We played constantly at Carondalet Park, went to the fishing contest for kids there every summer and ice skated there in the winter. I can remember swimming in shifts at the Marquette Pool and eating soft pretzels in between shifts. Every Saturday my girlfriends and I would shop on Cherokee street and eat lunch at Woolworth’s. My mom got my school uniform blouses at Fairchild’s and I think they were a dollar each. She would get me five every year to go with my little navy colored dress. In the summertime I would go with my girlfriend’s family to the Springdale swimming pool where we would get cokes and fries and danced in our swimming suits to the juke box playing. My dream houses were on Holly Hills, across from Carondalet Park and I always wanted to live in the house on the corner with the turret next to the front door.
My boyfriend went to Augustinian High and he was a “boarder” from Chicago named Roger. I worked at Cardinal Glennon hospital as a nurse’s aide and loved it. I also volunteered at St. Anthony’s Hospital as a Red Cross candy striper when the hospital was on Grand & Chippewa. I loved the Sears store (now torn down) near there and especially the Ben Franklin dimestore.
Some of my best memories are of the school picnics. SS Mary & Joe’s was always on May 30th, which was Memorial Day back then and wasn’t always on a Monday. We always got a new outfit for the picnic! As a rebel child I actually wore shorts to the picnic, which was a big no-no with the nuns. The principal was Sister Lizzie Joe and she was so damn mean! She would drag us girls into the auditorium every spring and lecture us on the evils of wearing shorts in the summer, especially if they zipped up the back! But the school picnic was always just after school was let out, so I figured I had all summer before I got into trouble for wearing shorts and surely by then Lizzie Joe would have forgotten by then. But not always!
Seems like we kids always walked everywhere or took the Carondalet bus…..to Cherokee Street, of course! I can also remember eating at the watermelon stand on Cherokee and Compton and they had gold watermelon. I also loved the Velvet Freeze across from Roosevelt High field. They had the best banana ice cream! Another favorite was to go to Baily Farms on Meramec and drink chocolate milk. Who remembers Chuck-a-burger? They had a great pizza burger!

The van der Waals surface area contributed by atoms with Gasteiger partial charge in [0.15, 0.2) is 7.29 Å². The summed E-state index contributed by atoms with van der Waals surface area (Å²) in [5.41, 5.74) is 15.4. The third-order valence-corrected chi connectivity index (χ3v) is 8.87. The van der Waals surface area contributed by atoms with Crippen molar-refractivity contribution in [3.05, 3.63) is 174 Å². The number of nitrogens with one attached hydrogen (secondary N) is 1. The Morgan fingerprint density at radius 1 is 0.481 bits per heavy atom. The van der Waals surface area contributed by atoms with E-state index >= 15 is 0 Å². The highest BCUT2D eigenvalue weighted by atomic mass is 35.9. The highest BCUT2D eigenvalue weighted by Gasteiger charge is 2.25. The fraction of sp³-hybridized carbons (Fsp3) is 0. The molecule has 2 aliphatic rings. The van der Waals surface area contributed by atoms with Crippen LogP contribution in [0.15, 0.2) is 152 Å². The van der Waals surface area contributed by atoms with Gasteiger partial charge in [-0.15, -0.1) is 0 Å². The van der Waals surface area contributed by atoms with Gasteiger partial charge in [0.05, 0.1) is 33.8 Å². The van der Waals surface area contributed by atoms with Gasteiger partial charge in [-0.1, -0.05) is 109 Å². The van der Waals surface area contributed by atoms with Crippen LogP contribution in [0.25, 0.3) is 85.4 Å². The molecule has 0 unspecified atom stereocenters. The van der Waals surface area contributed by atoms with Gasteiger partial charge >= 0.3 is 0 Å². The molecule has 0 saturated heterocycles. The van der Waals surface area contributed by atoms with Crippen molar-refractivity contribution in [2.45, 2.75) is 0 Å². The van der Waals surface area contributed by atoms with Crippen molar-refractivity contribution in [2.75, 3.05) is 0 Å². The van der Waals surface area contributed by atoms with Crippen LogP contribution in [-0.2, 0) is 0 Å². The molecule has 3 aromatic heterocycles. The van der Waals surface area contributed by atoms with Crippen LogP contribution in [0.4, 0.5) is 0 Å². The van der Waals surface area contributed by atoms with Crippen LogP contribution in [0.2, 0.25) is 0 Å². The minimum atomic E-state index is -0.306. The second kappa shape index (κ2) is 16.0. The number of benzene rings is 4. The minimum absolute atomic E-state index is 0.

I left St Louis in 1970 and have lived all over the USA since. But now that I live within 100 miles of the city again, I always go back and drive down all my memory lanes there. It seemed like such a safe and wonderful neighborhood back then, but sadly, things sure have changed. But I still have to hit White Castle when I’m in town and all of my old haunts.
So many landmarks are gone: Michigan Theater, Granada, Ritz, Melba, Melvin. Sears, SS Mary & Joe school, Augustinian Academy, Velvet Freeze, corner confectionaries, old bowling lanes, Hauser Bakery, old grocery stores, restaurants and drug stores. My mom always shopped at Bettendorf’s on Grand & Iron and I thought that store was HUGE! She’d let me get a burger and fries while she shopped and the lunch meats/cheese were awesome there. I just realized how many of my memory references are of food! LOL Remember the Sherbet shop, Virginia Tavern and Flier’s? Great places. My dad worked at Anheuser-Busch so he was on a different shift every week. When he worked afternoons we would always get the fried chicken special at Flier’s for dinner on Wednesdays and the Jack Salmon special on Fridays. And I remember fondly how the brewery smelled when we would go to pick him up at night (we only had one car) and I still love that smell of the roasting hops.
Yeah, it was great to grow up in St. Louis. I wish we could turn back the clock.
Post from Jay Davis (12/8/2012)
Good Afternoon.Praying all is going well for you today.In a manner of speaking,I am on a mission.In the early 60's z(grew up in Normandy--North County)At that time the Three Stooges were on a nation-wide tour with Captain 11.They made a stop at the field track of Normandy Sr.High.My mom walked me down from the "risers" to the field.The car stopped,my mom picked me up,and Captain 11 gave me a kiss on the cheek.I swore I would never wash that cheek again.In vain,I have been trying to locate any fil footage or newspaper articles dealing specifically
with that day when I was there.Hopefully,you can help me with my quest.It has been a pleasure that I have been able to share my wonderful memories with you.
Post from Bruce Kunz, a.k.a. The FIN MAN (12/8/2012)
Hello, my name is Bruce Kunz, a.k.a. The FIN MAN. I write the weekly Old Car Column for the St. Louis Post-Dispatch which has been appearing regularly for the past nine years.
I often make references in my column to places and things past in the St. Louis area. When I checked the St. Louis memories site this morning, I read a contributor's text about two St. Louis institutions in which the reader seemed to imply that they are no longer in existence. Let me set the record straight.
First, here is the reader's text:
Seems like we kids always walked everywhere or took the Carondalet busâ€¦..to Cherokee Street, of course! I can also remember eating at the watermelon stand on Cherokee and Compton and they had gold watermelon. I also loved the Velvet Freeze across from Roosevelt High field. They had the best banana ice cream! Another favorite was to go to Baily Farms on Meramec and drink chocolate milk. Who remembers Chuck-a-burger? They had a great pizza burger!